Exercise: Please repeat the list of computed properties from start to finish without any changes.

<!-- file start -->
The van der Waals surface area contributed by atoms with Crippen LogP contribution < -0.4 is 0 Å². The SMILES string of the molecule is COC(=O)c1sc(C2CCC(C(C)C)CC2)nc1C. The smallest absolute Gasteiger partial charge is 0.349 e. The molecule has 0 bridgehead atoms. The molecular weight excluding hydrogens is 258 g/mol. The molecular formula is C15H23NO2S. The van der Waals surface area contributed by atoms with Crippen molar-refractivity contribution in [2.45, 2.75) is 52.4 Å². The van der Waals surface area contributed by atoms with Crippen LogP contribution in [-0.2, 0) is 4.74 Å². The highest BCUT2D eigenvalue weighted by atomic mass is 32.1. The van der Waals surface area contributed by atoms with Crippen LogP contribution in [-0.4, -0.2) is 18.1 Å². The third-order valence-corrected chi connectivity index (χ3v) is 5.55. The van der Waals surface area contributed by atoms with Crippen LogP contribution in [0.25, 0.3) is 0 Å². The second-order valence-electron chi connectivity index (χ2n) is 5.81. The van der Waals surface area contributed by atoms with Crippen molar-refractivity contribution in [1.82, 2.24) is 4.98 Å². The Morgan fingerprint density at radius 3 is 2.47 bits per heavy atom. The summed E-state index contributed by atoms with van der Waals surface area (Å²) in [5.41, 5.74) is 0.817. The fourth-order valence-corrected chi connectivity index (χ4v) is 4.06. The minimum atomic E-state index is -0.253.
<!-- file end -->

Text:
The van der Waals surface area contributed by atoms with Crippen LogP contribution < -0.4 is 0 Å². The SMILES string of the molecule is COC(=O)c1sc(C2CCC(C(C)C)CC2)nc1C. The smallest absolute Gasteiger partial charge is 0.349 e. The molecule has 0 bridgehead atoms. The molecular weight excluding hydrogens is 258 g/mol. The molecular formula is C15H23NO2S. The van der Waals surface area contributed by atoms with Crippen molar-refractivity contribution in [2.45, 2.75) is 52.4 Å². The van der Waals surface area contributed by atoms with Crippen LogP contribution in [-0.2, 0) is 4.74 Å². The highest BCUT2D eigenvalue weighted by atomic mass is 32.1. The van der Waals surface area contributed by atoms with Crippen LogP contribution in [-0.4, -0.2) is 18.1 Å². The third-order valence-corrected chi connectivity index (χ3v) is 5.55. The van der Waals surface area contributed by atoms with Crippen LogP contribution in [0.25, 0.3) is 0 Å². The second-order valence-electron chi connectivity index (χ2n) is 5.81. The van der Waals surface area contributed by atoms with Crippen molar-refractivity contribution in [1.82, 2.24) is 4.98 Å². The Morgan fingerprint density at radius 3 is 2.47 bits per heavy atom. The summed E-state index contributed by atoms with van der Waals surface area (Å²) in [5.41, 5.74) is 0.817. The fourth-order valence-corrected chi connectivity index (χ4v) is 4.06. The minimum atomic E-state index is -0.253.